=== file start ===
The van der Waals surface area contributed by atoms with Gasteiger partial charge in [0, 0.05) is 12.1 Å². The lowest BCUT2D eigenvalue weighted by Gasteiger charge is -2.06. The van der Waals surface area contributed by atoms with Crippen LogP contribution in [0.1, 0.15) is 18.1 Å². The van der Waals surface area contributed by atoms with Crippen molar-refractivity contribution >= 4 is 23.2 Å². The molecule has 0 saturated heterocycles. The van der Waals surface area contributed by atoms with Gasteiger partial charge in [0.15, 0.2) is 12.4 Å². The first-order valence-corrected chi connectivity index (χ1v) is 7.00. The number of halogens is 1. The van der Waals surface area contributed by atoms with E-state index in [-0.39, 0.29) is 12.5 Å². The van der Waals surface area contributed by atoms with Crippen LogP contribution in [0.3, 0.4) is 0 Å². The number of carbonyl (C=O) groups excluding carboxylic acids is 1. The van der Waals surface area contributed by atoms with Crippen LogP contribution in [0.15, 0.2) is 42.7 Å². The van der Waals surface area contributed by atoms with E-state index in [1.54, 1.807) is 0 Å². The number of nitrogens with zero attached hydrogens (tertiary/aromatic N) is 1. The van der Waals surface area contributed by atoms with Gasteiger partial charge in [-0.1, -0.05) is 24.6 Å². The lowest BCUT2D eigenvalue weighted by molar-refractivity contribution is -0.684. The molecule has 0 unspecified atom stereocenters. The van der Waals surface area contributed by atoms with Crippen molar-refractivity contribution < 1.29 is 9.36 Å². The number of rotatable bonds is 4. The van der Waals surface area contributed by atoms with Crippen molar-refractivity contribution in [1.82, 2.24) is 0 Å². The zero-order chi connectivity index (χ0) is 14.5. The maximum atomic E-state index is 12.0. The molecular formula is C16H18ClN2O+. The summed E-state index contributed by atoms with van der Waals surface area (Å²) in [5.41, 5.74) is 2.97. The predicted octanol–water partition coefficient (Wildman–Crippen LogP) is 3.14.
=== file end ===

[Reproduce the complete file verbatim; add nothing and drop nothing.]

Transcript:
The van der Waals surface area contributed by atoms with Gasteiger partial charge in [0, 0.05) is 12.1 Å². The lowest BCUT2D eigenvalue weighted by Gasteiger charge is -2.06. The van der Waals surface area contributed by atoms with Crippen LogP contribution in [0.1, 0.15) is 18.1 Å². The van der Waals surface area contributed by atoms with Crippen molar-refractivity contribution >= 4 is 23.2 Å². The molecule has 0 saturated heterocycles. The van der Waals surface area contributed by atoms with Gasteiger partial charge in [0.15, 0.2) is 12.4 Å². The first-order valence-corrected chi connectivity index (χ1v) is 7.00. The number of halogens is 1. The van der Waals surface area contributed by atoms with E-state index in [-0.39, 0.29) is 12.5 Å². The van der Waals surface area contributed by atoms with Crippen LogP contribution in [0.3, 0.4) is 0 Å². The number of carbonyl (C=O) groups excluding carboxylic acids is 1. The van der Waals surface area contributed by atoms with Crippen LogP contribution in [0.15, 0.2) is 42.7 Å². The van der Waals surface area contributed by atoms with E-state index in [1.54, 1.807) is 0 Å². The number of nitrogens with zero attached hydrogens (tertiary/aromatic N) is 1. The van der Waals surface area contributed by atoms with Gasteiger partial charge in [-0.1, -0.05) is 24.6 Å². The lowest BCUT2D eigenvalue weighted by molar-refractivity contribution is -0.684. The molecule has 0 unspecified atom stereocenters. The van der Waals surface area contributed by atoms with Crippen molar-refractivity contribution < 1.29 is 9.36 Å². The number of rotatable bonds is 4. The van der Waals surface area contributed by atoms with Crippen molar-refractivity contribution in [1.82, 2.24) is 0 Å². The zero-order chi connectivity index (χ0) is 14.5. The maximum atomic E-state index is 12.0. The molecular formula is C16H18ClN2O+. The summed E-state index contributed by atoms with van der Waals surface area (Å²) in [5.41, 5.74) is 2.97. The predicted octanol–water partition coefficient (Wildman–Crippen LogP) is 3.14.